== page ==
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Verdict: 
Great shape with comfortable padding that should suit leisure riders as well as the racers
Weight: 
191g

Saddle expert Selle San Marco's Shortfit Supercomfort Dynamic Wide is one of the latest entrants into the stubby seat market and it is a good one too. I like the swooping shape and the extra width at the rear gives you a large platform from which to get the power down.

  • Pros: Comfortable shape; supportive padding
  • Cons: Nothing really stands out

Short saddles were once the preserve of time triallists, allowing them to get a more forward position over the bike when in the tri-bars without falling foul of the UCI's 5cm rule, relating to the distance between the nose of the saddle and the bottom bracket centre line.

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If you are a road racer, though, getting a more forward position when in the drops is also beneficial, which is why we've seen such an increase in brands offering them. And even if you're not racing, a shorter saddle nose can really add to the comfort levels. I've become a big convert to these shorter designs, and I got on especially well with the Shortfit.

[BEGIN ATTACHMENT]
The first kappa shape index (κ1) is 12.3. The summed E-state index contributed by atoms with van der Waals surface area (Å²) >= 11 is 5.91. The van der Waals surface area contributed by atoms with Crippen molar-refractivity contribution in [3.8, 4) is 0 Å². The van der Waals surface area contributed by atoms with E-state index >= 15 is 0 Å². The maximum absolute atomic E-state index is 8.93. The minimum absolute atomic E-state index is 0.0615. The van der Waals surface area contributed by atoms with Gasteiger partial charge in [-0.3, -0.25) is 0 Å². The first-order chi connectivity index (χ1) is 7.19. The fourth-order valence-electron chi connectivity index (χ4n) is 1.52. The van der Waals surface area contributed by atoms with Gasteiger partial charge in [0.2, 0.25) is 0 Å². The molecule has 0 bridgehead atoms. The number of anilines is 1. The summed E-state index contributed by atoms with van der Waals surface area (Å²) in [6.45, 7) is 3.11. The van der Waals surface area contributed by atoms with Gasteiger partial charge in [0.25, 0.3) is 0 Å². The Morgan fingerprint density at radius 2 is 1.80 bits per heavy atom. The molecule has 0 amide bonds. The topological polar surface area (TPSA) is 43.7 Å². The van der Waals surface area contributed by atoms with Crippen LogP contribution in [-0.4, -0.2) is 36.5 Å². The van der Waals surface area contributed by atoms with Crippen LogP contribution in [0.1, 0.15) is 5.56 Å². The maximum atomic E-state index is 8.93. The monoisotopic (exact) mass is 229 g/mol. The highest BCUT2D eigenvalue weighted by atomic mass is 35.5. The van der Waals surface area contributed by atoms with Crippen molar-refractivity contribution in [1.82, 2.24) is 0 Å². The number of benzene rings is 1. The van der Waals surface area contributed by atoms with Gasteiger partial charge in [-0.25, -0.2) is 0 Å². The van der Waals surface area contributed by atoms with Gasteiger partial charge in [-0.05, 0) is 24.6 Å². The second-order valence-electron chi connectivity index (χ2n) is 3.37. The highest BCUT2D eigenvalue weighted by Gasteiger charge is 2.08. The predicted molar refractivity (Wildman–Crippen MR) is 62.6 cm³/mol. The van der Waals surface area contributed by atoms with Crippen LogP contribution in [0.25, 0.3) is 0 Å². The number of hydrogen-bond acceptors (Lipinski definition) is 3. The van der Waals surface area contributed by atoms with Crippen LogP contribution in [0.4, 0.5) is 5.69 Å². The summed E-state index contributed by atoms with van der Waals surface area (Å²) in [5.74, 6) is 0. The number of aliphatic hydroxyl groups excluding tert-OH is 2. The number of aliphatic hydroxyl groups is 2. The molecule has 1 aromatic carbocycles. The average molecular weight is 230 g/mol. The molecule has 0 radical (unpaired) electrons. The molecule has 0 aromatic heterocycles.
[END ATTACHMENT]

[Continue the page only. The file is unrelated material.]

To start with, it doesn't really feel like a short saddle, I think mostly down to that curved shape. A lot of these saddles feel like they've just had the nose cut off, but this one still seems to be totally in proportion.

Selle San Marco Shortfit Supercomfort Dynamic-4.jpg

The slightly dropped nose is unobtrusive, and the upwardly curved tail section and 144mm width gives you plenty of material to push back against when you are really driving the power down on a flat, fast section or for seated climbing.

Selle San Marco says the shape is suitable for both male and female riders.

Selle San Marco Shortfit Supercomfort Dynamic-3.jpg

The Biofoam padding is firm enough to really support you through the pedalling stroke, without about being too firm to take out the bumps and imperfections from the road. The cutout helps as well.